Photo: Danielle Belton (The Root)

First things first, I have a lot of hair.

It’s a lot even though I cut if off by several inches nearly a year ago after I decided to stop getting blowouts to give my hair a break. It’s just dense, thick hair that does what it wants when it wants and has more than one curl pattern in it, driving me bonkers.

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So I decided to give myself a break from constant washing, styling and air-drying to create some semblance of an Afro (it’s not much of one, more like a choppy, funky, layered look), and to get goddess locs. Like actress Meagan Good.

It was a journey.

I consulted a friend who has locs, my deputy managing editor Yesha Callahan, who recommended the salon Nappstar, which has shops in Maryland and New York. She’d been to the Maryland shop, and it is a locs specialty salon with celebrity clientele.

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NappStarr is a friendly salon filled with creative folks, but I had a few snafus out the gate. Namely around what hair I was supposed to get.

As someone who has always had a lot of hair naturally, I don’t buy hair very often. Meaning, I know almost next to nothing about fake hair—whether it’s real or synthetic. I know nothing about the brands, the styles, the textures. Nada. So I asked the gentleman who booked my appointment what I needed to buy. He said “FreeTress” was the brand and that I needed “Marley braid” hair.

So I bought a bunch of black “FreeTress Equal Jamaican Twist Braid,” aka “Marley braid” hair, and ... just in case, bought five packs of some other brand of Afro kinky hair, but a different color, in case I changed my mind about what style I wanted.

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But when I got to the shop, what I learned I actually “needed” was FreeTress, but it was a pack of shiny, spiral hair (Bohemian braid, I think) that was needed for the finishing look of the goddess locs, plus several bags of the Marley braid. He also said that I only needed four packs of hair, even though I’d mentioned in the form I filled out that my hair was pretty dense. I showed up at the salon with five packs of FreeTress Marley braid and five packs of the off-brand, light-brown Afro kinky, and they used nine bags of hair.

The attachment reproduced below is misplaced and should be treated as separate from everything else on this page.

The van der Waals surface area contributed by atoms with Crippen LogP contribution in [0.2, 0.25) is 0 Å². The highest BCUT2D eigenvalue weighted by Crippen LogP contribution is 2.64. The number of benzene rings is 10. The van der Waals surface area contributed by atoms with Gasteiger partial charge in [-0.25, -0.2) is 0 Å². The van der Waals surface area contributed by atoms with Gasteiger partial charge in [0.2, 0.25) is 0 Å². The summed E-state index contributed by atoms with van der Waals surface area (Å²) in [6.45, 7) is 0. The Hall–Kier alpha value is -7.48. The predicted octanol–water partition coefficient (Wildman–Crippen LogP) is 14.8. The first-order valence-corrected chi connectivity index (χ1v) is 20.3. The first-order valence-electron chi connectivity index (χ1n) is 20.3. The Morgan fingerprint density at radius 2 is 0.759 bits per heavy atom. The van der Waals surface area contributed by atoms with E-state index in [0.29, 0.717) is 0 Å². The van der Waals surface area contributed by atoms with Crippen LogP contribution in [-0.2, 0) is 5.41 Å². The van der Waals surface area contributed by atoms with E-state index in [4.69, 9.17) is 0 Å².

At first the stylists tried to talk me into just getting regular faux locs, not goddess locs, since I didn’t have the right hair. But I was pretty dead set on the fact that if I was going to spend hundreds of dollars on this style (NappStar is not cheap, y’all), I wanted to leave the salon with goddess locs.

Thankfully, my stylist, Anny, left to get the right hair from a store around the corner, keeping me from channeling my inner “I was told by AppleCare” lady and bursting into tears over not getting exactly what I wanted.

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Photo: Danielle Belton (The Root)

The stylist achieved the look of the faux locs in a pretty cool way. First she braided my real hair with the loose curly hair, then she wrapped the kinky “Marley” hair around the braid, creating the loc. It was a simple technique that rendered very cool, realistic, natural-looking locs—not too shiny or too synthetic-looking.

For my style, I settled on having my faux locs match my actual hair colors—dark, dark, almost-black brown with light-brown highlights up top, which, in retrospect, probably wasn’t the best idea, considering that the hair was two different brands. The result—which took about 10 hours and 45 minutes—looked a little crazy and was not helped by the fact that the locs on top of my head were tighter, thicker, stiffer, larger and heavier, making me fear for my natural hair’s safety. Would it all break off in the faux loc?